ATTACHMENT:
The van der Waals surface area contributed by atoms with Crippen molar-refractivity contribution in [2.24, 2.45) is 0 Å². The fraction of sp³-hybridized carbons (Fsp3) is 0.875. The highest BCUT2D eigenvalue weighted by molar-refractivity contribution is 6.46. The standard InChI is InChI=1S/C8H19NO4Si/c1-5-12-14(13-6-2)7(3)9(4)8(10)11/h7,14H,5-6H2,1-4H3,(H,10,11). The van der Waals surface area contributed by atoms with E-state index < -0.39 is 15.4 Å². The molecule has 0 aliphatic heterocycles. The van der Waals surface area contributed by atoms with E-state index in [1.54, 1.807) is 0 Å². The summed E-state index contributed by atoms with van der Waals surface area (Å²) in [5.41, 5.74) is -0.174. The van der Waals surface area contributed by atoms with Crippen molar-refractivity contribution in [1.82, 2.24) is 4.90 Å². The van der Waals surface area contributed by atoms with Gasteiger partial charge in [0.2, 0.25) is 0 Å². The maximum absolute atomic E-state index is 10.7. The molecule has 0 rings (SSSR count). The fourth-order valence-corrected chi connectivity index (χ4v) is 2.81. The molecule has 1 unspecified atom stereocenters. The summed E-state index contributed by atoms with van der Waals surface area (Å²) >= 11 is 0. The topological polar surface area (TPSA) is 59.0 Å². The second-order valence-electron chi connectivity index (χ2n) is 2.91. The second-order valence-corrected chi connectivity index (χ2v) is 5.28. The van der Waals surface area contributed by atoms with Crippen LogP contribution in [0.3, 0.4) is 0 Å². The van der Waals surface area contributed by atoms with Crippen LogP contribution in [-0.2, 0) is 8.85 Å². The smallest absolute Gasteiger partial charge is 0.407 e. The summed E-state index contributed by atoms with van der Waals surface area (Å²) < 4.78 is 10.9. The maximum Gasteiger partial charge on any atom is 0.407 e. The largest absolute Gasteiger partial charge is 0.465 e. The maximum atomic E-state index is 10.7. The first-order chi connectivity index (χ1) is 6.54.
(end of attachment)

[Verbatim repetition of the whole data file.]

The van der Waals surface area contributed by atoms with Crippen molar-refractivity contribution in [2.24, 2.45) is 0 Å². The fraction of sp³-hybridized carbons (Fsp3) is 0.875. The highest BCUT2D eigenvalue weighted by molar-refractivity contribution is 6.46. The standard InChI is InChI=1S/C8H19NO4Si/c1-5-12-14(13-6-2)7(3)9(4)8(10)11/h7,14H,5-6H2,1-4H3,(H,10,11). The van der Waals surface area contributed by atoms with E-state index < -0.39 is 15.4 Å². The molecule has 0 aliphatic heterocycles. The van der Waals surface area contributed by atoms with E-state index in [1.54, 1.807) is 0 Å². The summed E-state index contributed by atoms with van der Waals surface area (Å²) in [5.41, 5.74) is -0.174. The van der Waals surface area contributed by atoms with Crippen molar-refractivity contribution in [1.82, 2.24) is 4.90 Å². The van der Waals surface area contributed by atoms with Gasteiger partial charge in [0.2, 0.25) is 0 Å². The maximum absolute atomic E-state index is 10.7. The molecule has 0 rings (SSSR count). The fourth-order valence-corrected chi connectivity index (χ4v) is 2.81. The molecule has 1 unspecified atom stereocenters. The summed E-state index contributed by atoms with van der Waals surface area (Å²) >= 11 is 0. The topological polar surface area (TPSA) is 59.0 Å². The second-order valence-electron chi connectivity index (χ2n) is 2.91. The second-order valence-corrected chi connectivity index (χ2v) is 5.28. The van der Waals surface area contributed by atoms with Crippen LogP contribution in [0.3, 0.4) is 0 Å². The van der Waals surface area contributed by atoms with Crippen LogP contribution in [-0.2, 0) is 8.85 Å². The smallest absolute Gasteiger partial charge is 0.407 e. The summed E-state index contributed by atoms with van der Waals surface area (Å²) < 4.78 is 10.9. The maximum Gasteiger partial charge on any atom is 0.407 e. The largest absolute Gasteiger partial charge is 0.465 e. The maximum atomic E-state index is 10.7. The first-order chi connectivity index (χ1) is 6.54.